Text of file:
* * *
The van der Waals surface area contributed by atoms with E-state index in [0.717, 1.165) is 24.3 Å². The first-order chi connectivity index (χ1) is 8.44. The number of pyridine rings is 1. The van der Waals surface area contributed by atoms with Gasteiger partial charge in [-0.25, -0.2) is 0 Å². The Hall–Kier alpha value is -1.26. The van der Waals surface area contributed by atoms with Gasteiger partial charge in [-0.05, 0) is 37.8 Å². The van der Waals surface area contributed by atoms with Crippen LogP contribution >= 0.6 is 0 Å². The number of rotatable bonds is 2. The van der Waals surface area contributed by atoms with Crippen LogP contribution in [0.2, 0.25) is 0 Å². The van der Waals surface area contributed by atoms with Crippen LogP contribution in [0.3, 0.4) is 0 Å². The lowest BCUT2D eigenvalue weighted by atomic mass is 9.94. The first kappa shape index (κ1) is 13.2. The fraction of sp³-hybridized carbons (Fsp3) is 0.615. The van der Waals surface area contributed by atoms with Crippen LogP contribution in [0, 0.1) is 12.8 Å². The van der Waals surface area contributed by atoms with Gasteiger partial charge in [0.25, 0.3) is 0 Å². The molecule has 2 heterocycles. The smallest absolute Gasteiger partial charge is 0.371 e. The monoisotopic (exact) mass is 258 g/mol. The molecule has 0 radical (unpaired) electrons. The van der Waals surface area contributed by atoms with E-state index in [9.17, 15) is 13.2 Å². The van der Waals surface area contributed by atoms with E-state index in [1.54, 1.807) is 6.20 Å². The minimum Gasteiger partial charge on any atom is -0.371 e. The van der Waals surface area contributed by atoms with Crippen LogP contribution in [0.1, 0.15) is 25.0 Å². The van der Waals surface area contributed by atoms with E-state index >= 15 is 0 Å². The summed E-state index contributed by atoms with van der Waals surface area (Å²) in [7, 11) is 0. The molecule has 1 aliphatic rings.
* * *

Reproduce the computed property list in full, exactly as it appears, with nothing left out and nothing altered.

The van der Waals surface area contributed by atoms with E-state index in [0.717, 1.165) is 24.3 Å². The first-order chi connectivity index (χ1) is 8.44. The number of pyridine rings is 1. The van der Waals surface area contributed by atoms with Gasteiger partial charge in [-0.25, -0.2) is 0 Å². The Hall–Kier alpha value is -1.26. The van der Waals surface area contributed by atoms with Gasteiger partial charge in [-0.05, 0) is 37.8 Å². The van der Waals surface area contributed by atoms with Crippen LogP contribution >= 0.6 is 0 Å². The number of rotatable bonds is 2. The van der Waals surface area contributed by atoms with Crippen LogP contribution in [0.2, 0.25) is 0 Å². The van der Waals surface area contributed by atoms with Crippen LogP contribution in [0.3, 0.4) is 0 Å². The lowest BCUT2D eigenvalue weighted by atomic mass is 9.94. The first kappa shape index (κ1) is 13.2. The fraction of sp³-hybridized carbons (Fsp3) is 0.615. The van der Waals surface area contributed by atoms with Crippen LogP contribution in [0, 0.1) is 12.8 Å². The van der Waals surface area contributed by atoms with Gasteiger partial charge in [0.25, 0.3) is 0 Å². The molecule has 2 heterocycles. The smallest absolute Gasteiger partial charge is 0.371 e. The monoisotopic (exact) mass is 258 g/mol. The molecule has 0 radical (unpaired) electrons. The van der Waals surface area contributed by atoms with E-state index in [9.17, 15) is 13.2 Å². The van der Waals surface area contributed by atoms with E-state index in [1.54, 1.807) is 6.20 Å². The minimum Gasteiger partial charge on any atom is -0.371 e. The van der Waals surface area contributed by atoms with Crippen LogP contribution in [0.1, 0.15) is 25.0 Å². The van der Waals surface area contributed by atoms with E-state index >= 15 is 0 Å². The summed E-state index contributed by atoms with van der Waals surface area (Å²) in [7, 11) is 0. The molecule has 1 aliphatic rings.